You have reached your limit of free articles this month.

Enjoy unlimited access to SpringfieldNewsSun.com

Starting at just 99¢ for 8 weeks.

GREAT REASONS TO SUBSCRIBE TODAY!

  • IN-DEPTH REPORTING
  • INTERACTIVE STORYTELLING
  • NEW TOPICS & COVERAGE
  • ePAPER
X

You have read of premium articles.

Get unlimited access to all of our breaking news, in-depth coverage and interactive features. Starting at just 99c for 8 weeks.

X

Welcome to SpringfieldNewsSun.com

Your source for Clark and Champaign counties’ hometown news. All readers have free access to a limited number of stories every month.

If you are a News-Sun subscriber, please take a moment to login for unlimited access.

Pension board refuses to cancel Hawaii trip


In a feisty meeting Thursday, the School Employees Retirement System board rejected calls to cancel a trip to Hawaii and dismissed a proposal to limit trustees’ annual out-of-state travel expenses to $6,000 per board member.

Board member Mary Ann Howell withdrew her request to travel to Hawaii in May for the NCPERS annual conference but said she was doing so for health reasons, not because of public pressure. Board members Barbra Phillips and Catherine Moss refused to cancel their Hawaii trips.

“This is not a vacation as some have insinuated, rather this is my work,” said Moss.

A motion to cancel the trip failed on a 4-3 vote with Howell, Moss, Phillips and Madonna Faragher voting against cancellation and board members James Rossler, Beverly Woolridge and Nancy Edwards voting in favor. A new board member sworn in on Thursday abstained.

Phillips, a bus driver for Ashland city schools, said she needs to attend educational conferences so that she can do her due diligence in investing the system’s $11.4 billion.

A proposed travel policy that mimics the limits followed by Ohio’s four other public employee retirement systems was defeated on a 5-3 vote. Howell, Phillips, Moss, Madonna Faragher and the new board member voted against the policy while Beverly Woolridge, James Rossler and Nancy Edwards voted to adopt it.

“We’re not a cookie-cutter system. We can’t adapt to everyone else’s policy,” Moss said.

The Hawaii trip triggered a backlash from retirees, workers, the public and lawmakers.

Moss, Howell and Phillips did not show up as requested to an Ohio Retirement Study Council meeting to explain why they believe they need to go to Hawaii while none of the other four public pension systems are sending representatives.

SERS lobbyist Fred Mills said not showing up at the ORSC meeting was perceived as a snub and now lawmakers are considering installing travel restrictions in state law, changing the make-up of the SERS board or even merging the SERS system with another pension fund.

“I’m here to tell you the relationship and goodwill certainly have been damaged,” said Mills, who has worked in and around the General Assembly since 1967.

SERS represents 192,558 bus drivers, custodians, cafeteria workers and retirees from Ohio schools. In the past four years, the pension fund has spent $241,391 for trustees to make 67 out-of-state trips to places such as Las Vegas, New York, Orlando and other vacation destinations.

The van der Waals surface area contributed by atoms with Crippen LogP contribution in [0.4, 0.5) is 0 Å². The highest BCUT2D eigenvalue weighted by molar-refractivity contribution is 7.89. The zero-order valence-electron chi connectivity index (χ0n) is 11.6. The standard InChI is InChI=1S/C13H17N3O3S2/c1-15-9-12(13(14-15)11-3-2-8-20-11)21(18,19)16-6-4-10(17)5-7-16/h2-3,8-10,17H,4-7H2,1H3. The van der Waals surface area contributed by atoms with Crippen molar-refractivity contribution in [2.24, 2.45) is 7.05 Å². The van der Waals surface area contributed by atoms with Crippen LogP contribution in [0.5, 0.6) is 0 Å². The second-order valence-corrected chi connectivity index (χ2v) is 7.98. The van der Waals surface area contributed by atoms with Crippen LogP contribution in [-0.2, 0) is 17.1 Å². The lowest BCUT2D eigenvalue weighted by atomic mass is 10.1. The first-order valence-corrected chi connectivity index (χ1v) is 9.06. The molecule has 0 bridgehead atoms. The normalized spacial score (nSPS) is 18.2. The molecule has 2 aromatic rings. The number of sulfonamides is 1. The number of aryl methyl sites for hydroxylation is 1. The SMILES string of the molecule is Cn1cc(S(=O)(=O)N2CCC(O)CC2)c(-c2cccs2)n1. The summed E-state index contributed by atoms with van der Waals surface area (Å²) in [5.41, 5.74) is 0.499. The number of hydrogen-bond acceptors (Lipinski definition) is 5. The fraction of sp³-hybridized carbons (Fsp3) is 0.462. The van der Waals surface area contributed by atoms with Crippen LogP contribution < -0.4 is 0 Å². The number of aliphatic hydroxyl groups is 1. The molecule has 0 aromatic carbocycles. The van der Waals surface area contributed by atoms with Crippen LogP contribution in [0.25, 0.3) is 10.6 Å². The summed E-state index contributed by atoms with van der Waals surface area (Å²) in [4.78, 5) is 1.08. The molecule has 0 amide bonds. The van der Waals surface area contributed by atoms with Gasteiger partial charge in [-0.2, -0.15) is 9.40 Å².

Reader Comments ...


Next Up in Politics

Springfield voting precinct leaving church location
Springfield voting precinct leaving church location

A Springfield polling location is being permanently moved to a new building. The voting location for city precincts 2 and 3 — previously at Trinity Lutheran Church, 1612 S. Belmont Ave. — will now be located at Developmental Disabilities of Clark County, 2527 Kenton St. The change will take place immediately, according to the Clark County...
Senators, congressman to tour Wright-Patterson Friday

Five U.S. senators and a congressman will tour Wright-Patterson Air Force Base on Friday for an inside look at the base’s military operations, officials say. U.S. Sen. Sherrod Brown, D-Ohio and co-chairman of the Senate Air Force Caucus, will be joined by caucus co-chairman John Boozman, R-Arkansas. RELATED: Wright-Patt center for trianing cyber...
Smoking in a car with kids could bring $500 fine in Ohio
Smoking in a car with kids could bring $500 fine in Ohio

People who smoke in cars with kids under age 6 could face a $500 fine if a bill proposed by a state lawmaker becomes law. “They have no say in getting into an enclosed vehicle with someone who is smoking,” said sponsor Sen. Charletta Tavares, D-Columbus. “Their little lungs breathe deeper, particularly infants. They breathe deeper...
‘Crisis’ in trucking industry spurs flurry of bills
‘Crisis’ in trucking industry spurs flurry of bills

State lawmakers launched a four-part plan Wednesday to help trucking companies fill thousands of job openings. A series of bills were introduced addressing various problems that have put the industry in crisis, according to state Rep. Niraj Antani, R-Miamisburg, the author of one of the bills. Lawmakers say there aren’t enough people interested...
Could Cincinnati land a Trump hotel?
Could Cincinnati land a Trump hotel?

By Bernard Condon and David Koenig Associated Press. Cincinnati may soon be home to a Trump family hotel. Trump Hotels CEO Eric Danziger, said cities such as Cincinnati, Louisville and Milwaukee could be home to a new line of hotels called Scion, but he won’t name the developers. “The list of places Scion can go,” he said, &ldquo...
More Stories